Research in Nuclear Physics
The research of the nuclear physics group explores matter on the sub-atomic scale. The nucleus, at the heart of the atom is incredibly dense and complex. Quarks and gluons form hadrons; the protons and neutrons that form the building blocks of all the matter on earth. The spectrum of topics that we research covers basics questions about the state of matter in the early universe, how the elements are made in stars, the shape and size of nuclei as well as applications such as nuclear reactor design and modelling, through to medical imaging and particle tracking in industrial applications. The various research areas are outlined in more detail below.
Exotic nuclei are studied by charged-particle spectroscopy in the group. Energy levels in nuclei comprised of sub-clusters of protons and neutrons are synthesised in the laboratory. These states are responsible for providing the gateway to production of the elements in stars. (You can read about this topic in more detail here.) Other aspects of the group's work involve understanding the structure of nuclei at the interface between the slow- and fast- neutron capture processes that take place in supernovae and investigating nuclei far from stability using 'knockout' reactions. The group travels extensively, performing experiments at laboratories in Australia, the US and Europe.
By bombarding beams of slow moving exotic nuclei with a finely tuned optical or ultraviolet laser beam, the interaction between atomic electrons and the nucleus can be probed in detail. These experiments give precise information about the size and shape of the nucleus and can be applied to very short-lived species, down to milliseconds. Using this technique, the nuclear magic numbers can be explored over large changes in the number of protons and neutrons to look for changing shell structure. Also, long-lived excited states, that play a role in stellar processes, can be studied in exquisite detail.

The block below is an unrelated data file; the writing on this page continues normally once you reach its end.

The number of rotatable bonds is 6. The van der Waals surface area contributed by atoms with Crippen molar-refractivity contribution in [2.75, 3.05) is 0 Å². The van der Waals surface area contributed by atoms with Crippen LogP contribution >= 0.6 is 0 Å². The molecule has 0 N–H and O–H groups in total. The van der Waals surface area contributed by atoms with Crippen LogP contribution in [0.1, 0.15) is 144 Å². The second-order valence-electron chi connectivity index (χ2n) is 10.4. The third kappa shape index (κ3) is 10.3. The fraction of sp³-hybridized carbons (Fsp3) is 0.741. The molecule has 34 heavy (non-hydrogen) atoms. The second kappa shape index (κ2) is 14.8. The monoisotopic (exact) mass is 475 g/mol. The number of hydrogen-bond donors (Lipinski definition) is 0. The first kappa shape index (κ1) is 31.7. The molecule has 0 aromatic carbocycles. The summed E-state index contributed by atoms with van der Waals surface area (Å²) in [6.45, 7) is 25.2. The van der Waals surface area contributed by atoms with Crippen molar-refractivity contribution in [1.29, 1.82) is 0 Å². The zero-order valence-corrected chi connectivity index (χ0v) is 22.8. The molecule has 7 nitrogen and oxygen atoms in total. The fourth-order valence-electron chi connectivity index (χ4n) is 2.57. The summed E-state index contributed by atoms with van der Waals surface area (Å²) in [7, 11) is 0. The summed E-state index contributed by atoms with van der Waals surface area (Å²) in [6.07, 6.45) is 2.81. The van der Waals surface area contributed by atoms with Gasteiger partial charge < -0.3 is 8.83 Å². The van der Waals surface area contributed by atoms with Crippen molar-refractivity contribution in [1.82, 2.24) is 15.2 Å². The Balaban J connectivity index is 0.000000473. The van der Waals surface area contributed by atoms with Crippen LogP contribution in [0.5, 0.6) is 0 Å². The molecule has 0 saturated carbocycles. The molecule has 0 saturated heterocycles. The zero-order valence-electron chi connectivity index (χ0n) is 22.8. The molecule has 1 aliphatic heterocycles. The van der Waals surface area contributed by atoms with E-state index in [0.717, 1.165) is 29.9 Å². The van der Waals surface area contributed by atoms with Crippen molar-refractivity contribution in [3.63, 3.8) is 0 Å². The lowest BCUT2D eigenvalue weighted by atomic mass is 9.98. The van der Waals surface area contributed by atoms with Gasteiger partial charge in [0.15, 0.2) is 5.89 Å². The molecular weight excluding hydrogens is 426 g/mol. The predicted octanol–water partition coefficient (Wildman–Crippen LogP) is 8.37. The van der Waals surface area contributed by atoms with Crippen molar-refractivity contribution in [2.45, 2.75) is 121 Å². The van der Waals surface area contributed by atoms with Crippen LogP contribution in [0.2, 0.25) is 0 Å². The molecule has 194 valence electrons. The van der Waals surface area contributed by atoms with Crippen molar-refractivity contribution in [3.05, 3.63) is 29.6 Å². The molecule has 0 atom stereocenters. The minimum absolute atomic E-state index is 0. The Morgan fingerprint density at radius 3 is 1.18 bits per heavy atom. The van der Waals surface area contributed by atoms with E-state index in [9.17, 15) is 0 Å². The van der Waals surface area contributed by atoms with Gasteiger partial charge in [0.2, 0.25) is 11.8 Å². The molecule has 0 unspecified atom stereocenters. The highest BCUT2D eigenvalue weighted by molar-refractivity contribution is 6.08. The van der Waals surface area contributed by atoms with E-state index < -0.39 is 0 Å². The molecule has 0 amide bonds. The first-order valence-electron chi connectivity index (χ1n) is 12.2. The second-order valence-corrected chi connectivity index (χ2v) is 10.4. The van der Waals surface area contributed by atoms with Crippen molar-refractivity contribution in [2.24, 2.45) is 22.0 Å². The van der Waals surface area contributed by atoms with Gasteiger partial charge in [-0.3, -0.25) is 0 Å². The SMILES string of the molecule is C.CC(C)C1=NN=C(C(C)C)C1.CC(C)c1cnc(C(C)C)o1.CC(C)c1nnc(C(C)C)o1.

The relativistic heavy-ion group at Birmingham uses the world's most powerful particle accelerators to study nuclear matter at extreme temperatures and pressures, mimicking the conditions of the early universe. The group harnesses the Large Hadron Collider (LHC) at Cern using the ALICE detector, dedicated to making and characterising quark-gluon plasmas; a perfect liquid of 'free' quarks and gluons. This new state of matter is also studied using the STAR detector at the RHIC accelerator facility at Brookhaven National Laboratory in the US.
The positron imaging group applies cutting edge physics techniques to solving real world problems. The Nuclear Research Group's MC40 cyclotron is used to produce positron-emitting isotopes that are used to tag tracer particles both for studying real-time flow in industrial processes and for diagnosis in hospitals around the country. By detecting the back-to-back emission of gamma-rays that follow the annihilation of a positron and electron pair, imaging with millimetre precision in applications ranging from the lubricant distribution in engines and dynamic studies of fluid flow through geological samples is possible. More information can be found at the Positron Imaging Centre.
Nuclear Power Technology
The group studies a broad range of nuclear power technology areas ranging from fusion research at Culham, examining neutron transport and radiation damage, to the assessment of intermediate level waste drums through their neutron and gamma-ray emission. A large part of the research is conducted at various sites around the UK and the group works in close collaboration with industrial partners. The research of the nuclear power technology group runs side-by-side with the MSc course on the Physics and Technology of Nuclear Reactors, the longest running course of its type in the UK. The group has strong links with the newly established The Birmingham Centre for Nuclear Education and Research.
We offer PhDs in all of these research areas.